The Russian Foreign Ministry has issued a critical report on human rights in the European Union saying that Europe still faced serious problems, and that member states are avoiding obligations that would change things for the better.
According to the Foreign Ministry, conclusions were made on the basis of serious sources, such as the reports of the United Nations Council for Human Rights, the OSCE, the reports of the Council of Europe’s Human Rights Commissioner and the data provided by rights activists, journalists and NGOs.
The Russian report lists the rise of xenophobia, racism, aggressive nationalism and neo-Nazism as the most acute problems of the European Union. It says that as the region faces the continuing economic crisis it also sees incidents of blatant violations of the rights of minorities, such as refugees and migrants, as well as infringement of citizens’ rights for social protection. The problems also include insufficient protection of children’s rights and gender inequality, the document reads.
Another serious issue is law enforcers overstepping their powers, and the violation of prisoners'rights. Also a number of EU countries continued to participate in the CIA’s secret prisons program, the Russian Foreign Ministry said.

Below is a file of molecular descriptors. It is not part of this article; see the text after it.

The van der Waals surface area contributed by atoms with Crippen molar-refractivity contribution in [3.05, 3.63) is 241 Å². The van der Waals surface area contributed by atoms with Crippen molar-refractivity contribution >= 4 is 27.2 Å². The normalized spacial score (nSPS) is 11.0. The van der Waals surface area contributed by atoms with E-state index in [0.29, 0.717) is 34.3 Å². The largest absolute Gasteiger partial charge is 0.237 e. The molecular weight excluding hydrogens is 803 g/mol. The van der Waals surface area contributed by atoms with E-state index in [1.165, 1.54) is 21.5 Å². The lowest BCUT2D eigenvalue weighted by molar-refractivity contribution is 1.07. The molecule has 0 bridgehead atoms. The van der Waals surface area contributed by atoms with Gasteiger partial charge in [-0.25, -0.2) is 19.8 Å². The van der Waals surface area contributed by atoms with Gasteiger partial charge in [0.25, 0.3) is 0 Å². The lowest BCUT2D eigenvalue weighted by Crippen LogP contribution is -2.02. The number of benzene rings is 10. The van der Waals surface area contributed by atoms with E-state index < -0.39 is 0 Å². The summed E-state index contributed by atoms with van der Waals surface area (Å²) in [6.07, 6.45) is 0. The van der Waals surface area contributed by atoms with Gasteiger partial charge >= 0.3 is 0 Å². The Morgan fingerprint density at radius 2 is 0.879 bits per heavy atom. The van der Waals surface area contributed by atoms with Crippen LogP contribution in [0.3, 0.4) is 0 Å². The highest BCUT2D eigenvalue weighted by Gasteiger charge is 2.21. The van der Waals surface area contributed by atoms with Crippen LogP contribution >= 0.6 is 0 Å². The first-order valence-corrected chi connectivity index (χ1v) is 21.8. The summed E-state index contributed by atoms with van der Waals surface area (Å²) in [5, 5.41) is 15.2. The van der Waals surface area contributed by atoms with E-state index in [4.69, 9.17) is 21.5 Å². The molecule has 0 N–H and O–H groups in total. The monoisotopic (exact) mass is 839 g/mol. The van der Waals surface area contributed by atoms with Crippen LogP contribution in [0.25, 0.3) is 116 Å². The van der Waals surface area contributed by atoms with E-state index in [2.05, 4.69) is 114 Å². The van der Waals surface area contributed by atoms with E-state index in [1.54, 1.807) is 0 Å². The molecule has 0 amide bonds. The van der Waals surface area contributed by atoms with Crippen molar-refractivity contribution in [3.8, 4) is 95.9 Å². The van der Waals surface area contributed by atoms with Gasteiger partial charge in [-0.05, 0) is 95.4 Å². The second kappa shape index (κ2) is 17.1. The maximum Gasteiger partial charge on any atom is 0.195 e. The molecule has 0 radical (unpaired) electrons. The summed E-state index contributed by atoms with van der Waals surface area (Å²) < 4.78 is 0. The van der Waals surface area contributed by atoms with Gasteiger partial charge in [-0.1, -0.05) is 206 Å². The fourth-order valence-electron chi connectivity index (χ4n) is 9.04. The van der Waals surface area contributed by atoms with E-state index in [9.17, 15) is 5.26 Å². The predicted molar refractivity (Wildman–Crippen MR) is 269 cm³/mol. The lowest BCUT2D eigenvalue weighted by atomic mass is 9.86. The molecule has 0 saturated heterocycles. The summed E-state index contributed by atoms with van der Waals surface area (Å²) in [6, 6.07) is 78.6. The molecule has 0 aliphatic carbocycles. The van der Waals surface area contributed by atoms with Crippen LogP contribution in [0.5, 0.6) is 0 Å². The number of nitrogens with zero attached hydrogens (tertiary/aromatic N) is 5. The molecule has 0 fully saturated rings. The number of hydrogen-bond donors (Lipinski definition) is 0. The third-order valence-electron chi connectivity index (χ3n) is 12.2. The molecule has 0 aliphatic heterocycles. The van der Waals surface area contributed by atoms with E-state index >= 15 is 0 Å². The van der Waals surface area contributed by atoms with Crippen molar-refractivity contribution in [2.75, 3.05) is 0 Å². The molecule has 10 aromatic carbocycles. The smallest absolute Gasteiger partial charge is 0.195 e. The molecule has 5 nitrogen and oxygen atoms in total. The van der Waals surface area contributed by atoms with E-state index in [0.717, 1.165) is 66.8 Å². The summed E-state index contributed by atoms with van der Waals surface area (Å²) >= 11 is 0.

Russian diplomats also expressed concern over the number of systematic violations of citizens’ privacy as well as pressure on freedom of speech and the independence of the media.
A large number of EU member-states “prefers not to undertake obligations under basic multi-sided treaties on human rights and even in cases when such obligations are taken they amend the documents with paragraphs negating their meaning” the report reads.
It is still obvious that the system for protecting the basic human rights and freedoms, that is presently being usedin the European Union, remains ineffective and flawed, concludes the Russian Foreign Ministry. It adds that in 2013 there were no positive changes both at the legislative level and in the executive institutions as well as in the sphere of sub-national monitoring.